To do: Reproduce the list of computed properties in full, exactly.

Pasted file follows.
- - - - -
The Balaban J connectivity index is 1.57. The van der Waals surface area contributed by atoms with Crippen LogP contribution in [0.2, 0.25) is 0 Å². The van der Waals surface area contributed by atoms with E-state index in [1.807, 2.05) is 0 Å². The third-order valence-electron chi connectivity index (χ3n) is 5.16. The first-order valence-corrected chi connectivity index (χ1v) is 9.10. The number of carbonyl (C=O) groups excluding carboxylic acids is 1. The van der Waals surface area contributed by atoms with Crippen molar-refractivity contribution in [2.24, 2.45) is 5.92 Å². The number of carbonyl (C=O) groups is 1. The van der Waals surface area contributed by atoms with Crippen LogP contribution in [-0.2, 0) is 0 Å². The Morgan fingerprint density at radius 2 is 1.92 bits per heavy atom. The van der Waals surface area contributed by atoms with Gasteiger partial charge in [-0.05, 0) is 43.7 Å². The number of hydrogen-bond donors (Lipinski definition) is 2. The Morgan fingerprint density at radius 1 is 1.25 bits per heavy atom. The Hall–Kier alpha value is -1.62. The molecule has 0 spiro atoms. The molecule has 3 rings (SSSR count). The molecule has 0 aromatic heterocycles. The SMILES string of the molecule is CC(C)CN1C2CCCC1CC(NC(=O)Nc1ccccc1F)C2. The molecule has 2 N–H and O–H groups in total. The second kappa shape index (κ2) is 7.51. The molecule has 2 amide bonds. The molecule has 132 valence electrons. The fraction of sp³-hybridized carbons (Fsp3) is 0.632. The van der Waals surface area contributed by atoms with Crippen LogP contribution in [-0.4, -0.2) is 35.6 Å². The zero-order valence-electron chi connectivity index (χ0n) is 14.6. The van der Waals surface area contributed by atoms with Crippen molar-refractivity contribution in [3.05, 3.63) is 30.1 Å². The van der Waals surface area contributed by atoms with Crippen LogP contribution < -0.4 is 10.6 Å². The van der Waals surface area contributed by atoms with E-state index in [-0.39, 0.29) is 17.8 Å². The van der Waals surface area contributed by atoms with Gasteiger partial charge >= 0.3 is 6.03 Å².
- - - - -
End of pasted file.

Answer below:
The Balaban J connectivity index is 1.57. The van der Waals surface area contributed by atoms with Crippen LogP contribution in [0.2, 0.25) is 0 Å². The van der Waals surface area contributed by atoms with E-state index in [1.807, 2.05) is 0 Å². The third-order valence-electron chi connectivity index (χ3n) is 5.16. The first-order valence-corrected chi connectivity index (χ1v) is 9.10. The number of carbonyl (C=O) groups excluding carboxylic acids is 1. The van der Waals surface area contributed by atoms with Crippen molar-refractivity contribution in [2.24, 2.45) is 5.92 Å². The number of carbonyl (C=O) groups is 1. The van der Waals surface area contributed by atoms with Crippen LogP contribution in [-0.2, 0) is 0 Å². The Morgan fingerprint density at radius 2 is 1.92 bits per heavy atom. The van der Waals surface area contributed by atoms with Gasteiger partial charge in [-0.05, 0) is 43.7 Å². The number of hydrogen-bond donors (Lipinski definition) is 2. The Morgan fingerprint density at radius 1 is 1.25 bits per heavy atom. The Hall–Kier alpha value is -1.62. The molecule has 0 spiro atoms. The molecule has 3 rings (SSSR count). The molecule has 0 aromatic heterocycles. The SMILES string of the molecule is CC(C)CN1C2CCCC1CC(NC(=O)Nc1ccccc1F)C2. The molecule has 2 N–H and O–H groups in total. The second kappa shape index (κ2) is 7.51. The molecule has 2 amide bonds. The molecule has 132 valence electrons. The fraction of sp³-hybridized carbons (Fsp3) is 0.632. The van der Waals surface area contributed by atoms with Crippen LogP contribution in [-0.4, -0.2) is 35.6 Å². The zero-order valence-electron chi connectivity index (χ0n) is 14.6. The van der Waals surface area contributed by atoms with Crippen molar-refractivity contribution in [3.05, 3.63) is 30.1 Å². The van der Waals surface area contributed by atoms with Crippen LogP contribution < -0.4 is 10.6 Å². The van der Waals surface area contributed by atoms with E-state index in [-0.39, 0.29) is 17.8 Å². The van der Waals surface area contributed by atoms with Gasteiger partial charge >= 0.3 is 6.03 Å².